This month, we’re asking all community engagement professionals within science to complete our state of scientific community management survey. The survey’s intended to determine the variety of community-building roles that exist within science, and is the first activity of the AAAS Community Engagement Fellows program. We’ll be sharing a report of the survey results once we’ve analyzed them.
But just who are the scientific community engagement professionals? To help answer that question we’re running a series of Q&As with people in existing community-building roles. If any of these stories resonate, please do take 12 minutes to complete the survey! The more input we have to the survey, the more detailed our view of the overall landscape will be.
Today we’re featuring Elana Kimbrell:
Thank you for agreeing to speak with us about your work as a scientific community engagement manager! Could you introduce yourself to our readers? Tell us a little bit about yourself and the community you manage.
Thanks for this opportunity! As part of my work as a Communication Program Officer at the AAAS Center for Public Engagement with Science and Technology (I also work on the AAAS Annual Meeting), I help run the Public Engagement with Science Group on Trellis. I took on this role in January 2015, about a year and a half ago, when I started at AAAS. Our group was one of the first pilot groups on Trellis, so had been around for just a few weeks before I came onboard.
The Public Engagement with Science Group is a community of practice and a forum for discussion of public engagement with science – which AAAS defines as intentional, meaningful interactions that provide opportunities for mutual learning between scientists and members of the public. Many of our members are actively interested in the science of science communication, which guides best practices in public engagement.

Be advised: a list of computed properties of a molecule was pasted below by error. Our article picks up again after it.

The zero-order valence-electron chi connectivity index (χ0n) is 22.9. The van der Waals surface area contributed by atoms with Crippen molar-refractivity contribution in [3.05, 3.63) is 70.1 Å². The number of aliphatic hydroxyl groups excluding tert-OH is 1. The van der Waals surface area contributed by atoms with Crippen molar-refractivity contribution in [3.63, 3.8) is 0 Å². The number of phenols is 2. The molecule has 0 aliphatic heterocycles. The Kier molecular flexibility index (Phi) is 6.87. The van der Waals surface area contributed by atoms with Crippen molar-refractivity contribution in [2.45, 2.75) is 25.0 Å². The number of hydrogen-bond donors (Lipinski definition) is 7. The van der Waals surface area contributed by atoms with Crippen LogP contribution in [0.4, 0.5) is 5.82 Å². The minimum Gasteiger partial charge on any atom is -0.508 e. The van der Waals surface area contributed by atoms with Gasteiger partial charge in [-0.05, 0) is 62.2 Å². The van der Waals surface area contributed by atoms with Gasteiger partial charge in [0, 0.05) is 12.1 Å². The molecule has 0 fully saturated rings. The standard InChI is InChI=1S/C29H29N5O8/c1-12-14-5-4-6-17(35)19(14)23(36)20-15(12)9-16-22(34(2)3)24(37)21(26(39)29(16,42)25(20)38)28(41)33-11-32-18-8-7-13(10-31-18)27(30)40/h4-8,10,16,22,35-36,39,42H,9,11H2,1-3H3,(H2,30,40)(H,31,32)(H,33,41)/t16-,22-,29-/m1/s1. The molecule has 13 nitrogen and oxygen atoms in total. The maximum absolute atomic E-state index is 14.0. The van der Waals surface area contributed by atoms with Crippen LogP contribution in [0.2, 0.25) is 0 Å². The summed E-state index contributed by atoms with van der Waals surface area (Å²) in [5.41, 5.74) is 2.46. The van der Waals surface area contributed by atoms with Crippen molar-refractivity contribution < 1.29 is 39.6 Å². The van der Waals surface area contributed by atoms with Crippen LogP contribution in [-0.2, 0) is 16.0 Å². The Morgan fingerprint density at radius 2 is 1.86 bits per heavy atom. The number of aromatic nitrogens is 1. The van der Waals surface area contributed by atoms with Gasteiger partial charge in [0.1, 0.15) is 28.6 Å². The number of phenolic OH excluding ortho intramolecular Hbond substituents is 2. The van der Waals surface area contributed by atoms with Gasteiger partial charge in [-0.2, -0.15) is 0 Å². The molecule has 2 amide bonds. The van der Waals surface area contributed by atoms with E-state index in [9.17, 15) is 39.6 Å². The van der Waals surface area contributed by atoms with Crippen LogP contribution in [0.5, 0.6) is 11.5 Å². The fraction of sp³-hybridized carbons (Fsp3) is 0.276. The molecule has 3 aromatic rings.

Our group members include scientists interested in engaging public audiences, researchers who study communication and public engagement, and practitioners who support and facilitate public engagement. The group brings together these people, who might not otherwise have a chance to interact, so they can share their experience and expertise, build new collaborations, be inspired, and improve skills related to public engagement with science. The group now has almost 750 members and is home to more than 130 discussions.
What was your path to community management? Were you trained as a scientist or did you come by another route?
I would say I’ve taken a fairly circuitous path. After getting a Masters in International Relations and Environmental Policy, I worked for six years at a facilitation and strategic communications consulting firm in DC that focused on stakeholder collaboration and public involvement in environmental projects. I really enjoyed getting to work with scientists on some of my projects, and decided I wanted to specialize in science communication. So, prior to Trellis, I managed groups that met by phone and in-person periodically, but this is my first experience with ongoing online community management that is not focused on and incentivized by a very specific goal/project.
Can you describe the key responsibilities of your role? What does an average week look like for you at the moment?
My key responsibilities are:
– On-boarding new members to the group